Modern cars use sensors to supply the engine with the correct air to fuel ratio for optimal functioning. If these sensors aren’t working correctly or aren’t calibrated correctly, it could result in getting too much or too little fuel which would cause the car to stall while driving. On the other hand, faulty or damaged sensors could give the engine too much or too little air. If either of these are the case and the air to fuel ratio isn’t correct, it will result in a car that keeps turning off while driving.
Today, all modern cars have an ECU (electronic control unit) that controls all the systems involved with your car's proper operation. If this essential part gets damaged, you’re going to have all sorts of problems. One of these problems could be that your car shuts off while driving. Because this ECU is connected to all car systems, an issue with it will likely cause the check engine light on your dashboard to come on before the car completely shuts off while driving. It is always best to have a mechanic look at your vehicle when the check engine light comes on to avoid a situation as scary as your car shutting off while you’re driving it.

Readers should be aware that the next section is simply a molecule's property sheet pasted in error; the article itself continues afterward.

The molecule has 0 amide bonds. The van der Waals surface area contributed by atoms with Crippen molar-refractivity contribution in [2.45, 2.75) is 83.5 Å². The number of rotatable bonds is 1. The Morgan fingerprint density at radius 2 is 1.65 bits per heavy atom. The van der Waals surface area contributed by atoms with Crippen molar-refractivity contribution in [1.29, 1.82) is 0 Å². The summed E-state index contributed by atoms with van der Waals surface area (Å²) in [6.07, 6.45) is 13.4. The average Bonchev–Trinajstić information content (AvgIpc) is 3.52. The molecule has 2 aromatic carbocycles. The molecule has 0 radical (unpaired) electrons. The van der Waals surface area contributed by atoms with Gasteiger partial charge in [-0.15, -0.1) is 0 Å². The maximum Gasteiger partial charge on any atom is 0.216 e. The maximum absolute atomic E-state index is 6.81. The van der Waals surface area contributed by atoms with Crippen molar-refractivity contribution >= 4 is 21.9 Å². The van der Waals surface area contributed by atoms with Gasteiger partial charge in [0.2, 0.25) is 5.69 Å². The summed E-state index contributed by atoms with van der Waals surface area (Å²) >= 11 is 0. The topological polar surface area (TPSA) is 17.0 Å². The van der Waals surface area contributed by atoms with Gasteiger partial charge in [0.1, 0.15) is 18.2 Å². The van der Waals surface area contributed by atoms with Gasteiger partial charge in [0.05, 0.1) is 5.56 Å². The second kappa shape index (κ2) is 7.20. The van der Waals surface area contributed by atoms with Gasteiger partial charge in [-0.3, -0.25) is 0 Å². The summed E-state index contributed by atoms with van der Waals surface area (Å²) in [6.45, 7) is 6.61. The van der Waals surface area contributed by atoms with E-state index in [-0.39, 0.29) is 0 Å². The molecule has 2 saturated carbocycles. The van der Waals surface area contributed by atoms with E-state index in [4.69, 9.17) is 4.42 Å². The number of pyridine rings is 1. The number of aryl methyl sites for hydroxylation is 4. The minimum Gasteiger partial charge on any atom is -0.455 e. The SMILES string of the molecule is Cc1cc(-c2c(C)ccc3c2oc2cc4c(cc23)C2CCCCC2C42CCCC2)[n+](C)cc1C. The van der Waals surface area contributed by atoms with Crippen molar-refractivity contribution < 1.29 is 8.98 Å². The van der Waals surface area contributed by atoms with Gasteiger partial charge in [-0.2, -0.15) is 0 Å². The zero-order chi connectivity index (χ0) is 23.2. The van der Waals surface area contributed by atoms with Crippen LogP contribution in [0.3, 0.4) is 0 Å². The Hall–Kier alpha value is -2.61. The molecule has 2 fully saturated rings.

If the crankshaft position sensor (or any of the wiring involved with it) is defective, it may cause your car’s engine to stop running. This is an important part of your engine management system because it measures the rotational speed (RPM) of your engine and what position it’s in at any given time during the vehicle's operation. If this is faulty and it’s sending a message to your ECU that it’s in one position when it’s actually in another, your car’s ECU will recognize this, and it’s likely your car will stall during operation.